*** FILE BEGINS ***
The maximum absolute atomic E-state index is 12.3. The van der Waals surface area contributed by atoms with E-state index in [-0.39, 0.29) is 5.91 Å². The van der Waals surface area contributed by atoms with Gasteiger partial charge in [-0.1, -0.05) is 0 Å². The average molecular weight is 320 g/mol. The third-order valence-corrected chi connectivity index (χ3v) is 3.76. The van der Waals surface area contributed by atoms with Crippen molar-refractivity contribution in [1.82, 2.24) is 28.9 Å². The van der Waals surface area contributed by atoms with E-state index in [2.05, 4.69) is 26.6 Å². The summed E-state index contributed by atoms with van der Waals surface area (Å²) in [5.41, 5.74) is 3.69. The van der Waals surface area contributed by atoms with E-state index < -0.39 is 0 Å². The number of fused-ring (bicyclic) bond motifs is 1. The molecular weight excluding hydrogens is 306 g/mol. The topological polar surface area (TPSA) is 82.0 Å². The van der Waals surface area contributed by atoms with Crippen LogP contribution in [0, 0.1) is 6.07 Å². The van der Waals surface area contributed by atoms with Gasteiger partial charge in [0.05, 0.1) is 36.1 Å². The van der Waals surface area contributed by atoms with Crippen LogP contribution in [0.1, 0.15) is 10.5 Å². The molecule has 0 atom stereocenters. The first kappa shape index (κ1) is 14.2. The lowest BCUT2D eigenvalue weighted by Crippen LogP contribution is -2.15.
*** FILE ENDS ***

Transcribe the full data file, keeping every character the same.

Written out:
The maximum absolute atomic E-state index is 12.3. The van der Waals surface area contributed by atoms with E-state index in [-0.39, 0.29) is 5.91 Å². The van der Waals surface area contributed by atoms with Gasteiger partial charge in [-0.1, -0.05) is 0 Å². The average molecular weight is 320 g/mol. The third-order valence-corrected chi connectivity index (χ3v) is 3.76. The van der Waals surface area contributed by atoms with Crippen molar-refractivity contribution in [1.82, 2.24) is 28.9 Å². The van der Waals surface area contributed by atoms with E-state index in [2.05, 4.69) is 26.6 Å². The summed E-state index contributed by atoms with van der Waals surface area (Å²) in [5.41, 5.74) is 3.69. The van der Waals surface area contributed by atoms with E-state index < -0.39 is 0 Å². The number of fused-ring (bicyclic) bond motifs is 1. The molecular weight excluding hydrogens is 306 g/mol. The topological polar surface area (TPSA) is 82.0 Å². The van der Waals surface area contributed by atoms with Crippen LogP contribution in [0, 0.1) is 6.07 Å². The van der Waals surface area contributed by atoms with Gasteiger partial charge in [0.05, 0.1) is 36.1 Å². The van der Waals surface area contributed by atoms with Crippen LogP contribution in [0.1, 0.15) is 10.5 Å². The molecule has 0 atom stereocenters. The first kappa shape index (κ1) is 14.2. The lowest BCUT2D eigenvalue weighted by Crippen LogP contribution is -2.15.